By Michael Goldstein
By Dennis Romero
By Sarah Fenske
By Matthew Mullins
By Patrick Range McDonald
By LA Weekly
By Dennis Romero
By Simone Wilson
It all started as an experiment back in 2006. Miguel Nelson and his wife, Sherry Walsh, began renting out their home, called Marvimon, a swanky, converted old car showroom at the edge of Chinatown, for photo, television and film shoots, and private events. They also began holding a monthly clandestine culinary event called “secret restaurant.” With these invitation-only bashes, Nelson was playing with the idea of public and private space. But he eventually got bored with the staid nature of these gatherings, put on his lab coat, fired up the beakers, and began to tinker with the formula. The events began to change shape.
“At one point we pissed a lot of people off,” Nelson says. “They had this impression that they were going to have this amazing fine-dining experience.”
Instead, what secret restaurant guests found that first night of the metamorphosis was pianist Andrew Shapiro seated in the center of the room at a Steinway grand piano surrounded by tightly packed cocktail tables. No chairs. Confounding the guests further, Nelson played maestro throughout the multicourse meal, instructing guests when to eat bites of their food and takes sips of their paired wines on cue with the music.
“It was supposed to be this cenesthesia experience that happened between the ears and the mouth, and even the eyes,” says Nelson. “At the end of the day it turned into this cacophonous mess. Some people were shushing other people who were talking. The people who were talking were angry that they couldn’t talk during the dinner. A fight broke out afterward. I felt like Robert De Niro at the end of Raging Bull standing up there, holding the microphone. I just wanted to have a fun, alternative type of dinner party. It wasn’t for profit. It wasn’t a business model. Even though people paid like $65 each that night, the evening actually cost me $5,000. Really, it was a social experiment.”
The couple was undaunted but decided on some further changes. “We don’t want money involved anymore,” says Walsh. “So now we just pay for it ourselves. There are too many expectations when people pay.” The parties became a little smaller and less about food. Nelson also began filming these events with HD cameras and posting clips on his eponymous Web site; they essentially became an extension of his video art. “Secret Restaurants” became “Secret Experiences” and scoring an invite to one now is like finding the Golden Ticket.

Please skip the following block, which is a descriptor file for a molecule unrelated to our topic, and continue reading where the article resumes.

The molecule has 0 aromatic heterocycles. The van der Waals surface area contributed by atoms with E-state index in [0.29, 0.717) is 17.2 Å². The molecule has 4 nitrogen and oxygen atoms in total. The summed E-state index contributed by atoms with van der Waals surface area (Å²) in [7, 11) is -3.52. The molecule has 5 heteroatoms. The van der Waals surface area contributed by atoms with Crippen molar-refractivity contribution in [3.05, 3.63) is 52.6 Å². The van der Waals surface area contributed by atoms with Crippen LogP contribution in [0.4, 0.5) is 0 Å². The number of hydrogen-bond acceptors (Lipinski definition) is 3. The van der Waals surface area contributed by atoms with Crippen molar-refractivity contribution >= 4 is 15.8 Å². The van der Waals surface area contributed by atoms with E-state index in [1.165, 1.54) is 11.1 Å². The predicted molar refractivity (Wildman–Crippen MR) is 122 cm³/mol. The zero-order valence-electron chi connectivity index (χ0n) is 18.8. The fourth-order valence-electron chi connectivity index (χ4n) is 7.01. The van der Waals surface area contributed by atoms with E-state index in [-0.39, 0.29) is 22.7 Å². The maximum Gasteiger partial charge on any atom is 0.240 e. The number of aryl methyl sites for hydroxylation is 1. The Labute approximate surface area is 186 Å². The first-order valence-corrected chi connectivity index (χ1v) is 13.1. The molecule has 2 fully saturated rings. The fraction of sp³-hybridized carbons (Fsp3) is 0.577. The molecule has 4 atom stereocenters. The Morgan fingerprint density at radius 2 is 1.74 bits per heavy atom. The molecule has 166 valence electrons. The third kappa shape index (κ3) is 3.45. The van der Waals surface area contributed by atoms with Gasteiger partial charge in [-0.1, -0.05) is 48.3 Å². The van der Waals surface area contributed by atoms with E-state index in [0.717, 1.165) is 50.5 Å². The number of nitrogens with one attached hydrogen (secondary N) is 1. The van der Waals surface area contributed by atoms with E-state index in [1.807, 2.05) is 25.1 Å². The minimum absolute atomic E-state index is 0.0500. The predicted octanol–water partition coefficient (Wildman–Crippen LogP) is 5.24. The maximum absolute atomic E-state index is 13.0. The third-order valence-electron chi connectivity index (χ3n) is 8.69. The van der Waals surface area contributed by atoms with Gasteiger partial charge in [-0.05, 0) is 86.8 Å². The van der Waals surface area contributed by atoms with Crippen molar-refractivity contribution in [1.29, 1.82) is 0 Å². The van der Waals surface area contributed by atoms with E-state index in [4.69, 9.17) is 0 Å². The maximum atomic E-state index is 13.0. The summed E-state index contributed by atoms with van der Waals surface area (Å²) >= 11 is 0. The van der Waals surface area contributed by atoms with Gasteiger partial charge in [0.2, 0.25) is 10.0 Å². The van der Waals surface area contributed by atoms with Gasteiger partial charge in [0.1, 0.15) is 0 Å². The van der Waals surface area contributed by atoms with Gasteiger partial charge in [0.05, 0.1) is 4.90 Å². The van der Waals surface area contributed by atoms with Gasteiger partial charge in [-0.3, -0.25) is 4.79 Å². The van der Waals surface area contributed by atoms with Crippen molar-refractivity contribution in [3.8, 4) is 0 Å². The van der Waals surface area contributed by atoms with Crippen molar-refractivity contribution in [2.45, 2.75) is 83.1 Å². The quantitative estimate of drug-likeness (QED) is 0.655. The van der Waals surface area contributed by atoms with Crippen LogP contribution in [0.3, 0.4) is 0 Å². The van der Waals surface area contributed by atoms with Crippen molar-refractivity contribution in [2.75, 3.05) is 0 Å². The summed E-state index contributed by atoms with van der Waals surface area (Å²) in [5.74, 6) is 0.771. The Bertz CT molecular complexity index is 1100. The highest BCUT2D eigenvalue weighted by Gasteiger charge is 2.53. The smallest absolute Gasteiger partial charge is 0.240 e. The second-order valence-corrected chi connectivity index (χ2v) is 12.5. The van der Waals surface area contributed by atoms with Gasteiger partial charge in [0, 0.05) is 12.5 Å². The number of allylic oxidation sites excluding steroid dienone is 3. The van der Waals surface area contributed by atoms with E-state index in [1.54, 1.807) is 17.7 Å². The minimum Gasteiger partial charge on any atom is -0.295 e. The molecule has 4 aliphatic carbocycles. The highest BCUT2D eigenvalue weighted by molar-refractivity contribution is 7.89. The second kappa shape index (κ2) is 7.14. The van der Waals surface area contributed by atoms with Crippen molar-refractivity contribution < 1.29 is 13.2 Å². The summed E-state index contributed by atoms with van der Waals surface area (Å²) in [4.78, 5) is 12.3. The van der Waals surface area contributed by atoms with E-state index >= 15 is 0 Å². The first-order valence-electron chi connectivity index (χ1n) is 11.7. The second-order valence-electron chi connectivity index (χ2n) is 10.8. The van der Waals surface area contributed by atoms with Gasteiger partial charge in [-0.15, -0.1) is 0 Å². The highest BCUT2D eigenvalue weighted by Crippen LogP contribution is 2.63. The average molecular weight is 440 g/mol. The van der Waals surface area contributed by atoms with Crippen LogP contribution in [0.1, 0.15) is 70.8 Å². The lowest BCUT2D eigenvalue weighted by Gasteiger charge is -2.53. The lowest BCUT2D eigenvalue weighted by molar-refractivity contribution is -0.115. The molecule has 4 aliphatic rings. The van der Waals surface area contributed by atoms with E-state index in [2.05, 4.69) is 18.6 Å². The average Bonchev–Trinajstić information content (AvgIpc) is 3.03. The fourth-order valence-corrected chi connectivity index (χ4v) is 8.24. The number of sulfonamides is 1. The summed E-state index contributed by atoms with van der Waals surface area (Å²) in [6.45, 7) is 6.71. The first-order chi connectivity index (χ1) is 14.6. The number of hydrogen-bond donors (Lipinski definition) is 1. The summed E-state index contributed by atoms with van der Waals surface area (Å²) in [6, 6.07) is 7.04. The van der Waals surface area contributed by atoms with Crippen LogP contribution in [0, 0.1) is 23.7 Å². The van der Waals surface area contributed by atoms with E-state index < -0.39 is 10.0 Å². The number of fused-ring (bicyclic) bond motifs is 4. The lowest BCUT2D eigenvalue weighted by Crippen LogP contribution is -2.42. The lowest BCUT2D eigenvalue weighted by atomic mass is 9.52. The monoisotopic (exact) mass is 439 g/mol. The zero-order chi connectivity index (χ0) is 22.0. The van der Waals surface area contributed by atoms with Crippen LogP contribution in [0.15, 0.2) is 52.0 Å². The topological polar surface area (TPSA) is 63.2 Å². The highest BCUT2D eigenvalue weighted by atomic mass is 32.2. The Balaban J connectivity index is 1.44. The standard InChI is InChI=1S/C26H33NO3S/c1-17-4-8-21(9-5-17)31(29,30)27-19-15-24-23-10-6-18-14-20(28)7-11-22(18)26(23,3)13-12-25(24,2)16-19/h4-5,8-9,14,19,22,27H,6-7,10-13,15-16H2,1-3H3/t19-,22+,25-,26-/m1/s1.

At heart, Nelson explains, the concept remains the same: “What happens is, I’ll meet someone who has a dream or an idea. I’ll glom on to it and fuck with it. And their dream gets fulfilled. The guy who played the piano, he got to play the piano, but there was more to it than that, it can definitely be a little risky.”
When he threw a party called Hot Lady Heaven, guests had no idea what they were coming to. Naked and half-naked women frolicked and writhed to music as they led guests from room to room. The chefs from Animal rolled out a huge butcher block with a giant roast beast on it, and began carving slices and feeding it to the guests and tossing dripping hunks of meat to the women on the floor.
“It wasn’t like a performance you paid to go to and sat and watched, “ says Nelson, pleased that his experiment worked, “you were a part of it and it only happened that night.”
Last year, Nelson and Walsh embarked on another social study. “It was like an art experiment,” says Nelson. “We said, ‘Let’s make the greenest fucking building possible.’ Let’s see what that is.” The rental space is now known as The Smog Shoppe, located in Culver City, in an old car repair shop. Both Nelson and Walsh relished the task of keeping within the strict sustainable guidelines, since recycling is already part of their thrift-vintage aesthetic, and shopping for doors and accents at salvage yards is their idea of a good time.
The place has major eco bragging rights, including a stormwater to groundwater system, which filters rainwater from the roof and awnings into a 12,000-gallon tank for watering plants and janitorial use. The building is 100 percent solar-powered. (In fact they make more energy than they use; the excess goes back to the grid.) All toilets and sinks are the lowest flow available, urinals are water-free, hand dryers the most efficient ones they could find. Vertical gardens (in Woolly Pockets designed by Nelson) climb courtyard walls, inside and out.
Nelson thinks of the new space as a private community center and encourages his neighboring art galleries to use it. Of course, it’s a great venue for more hush-hush soirees. The latest invite-only experience at The Smog Shoppe was a multimedia dance séance called Shiner. It involved, among many things, a 1960s L.A. police car parked in the private courtyard, an intense choreographed group performance led by Sir Huffington (of Sweaty Sundays, the biweekly Silver Lake hipster workout), guests dancing on a 50-foot Soul Train–style runway that began in the back of a ’66 Lincoln Continental, and two naked 5-year olds stomping grapes in barrels on top of a 12-foot art installation by visual artist Rya Kleinpeter — the grape juice was used in the evening’s cocktail developed by Danielle Motor from Hungry Cat.
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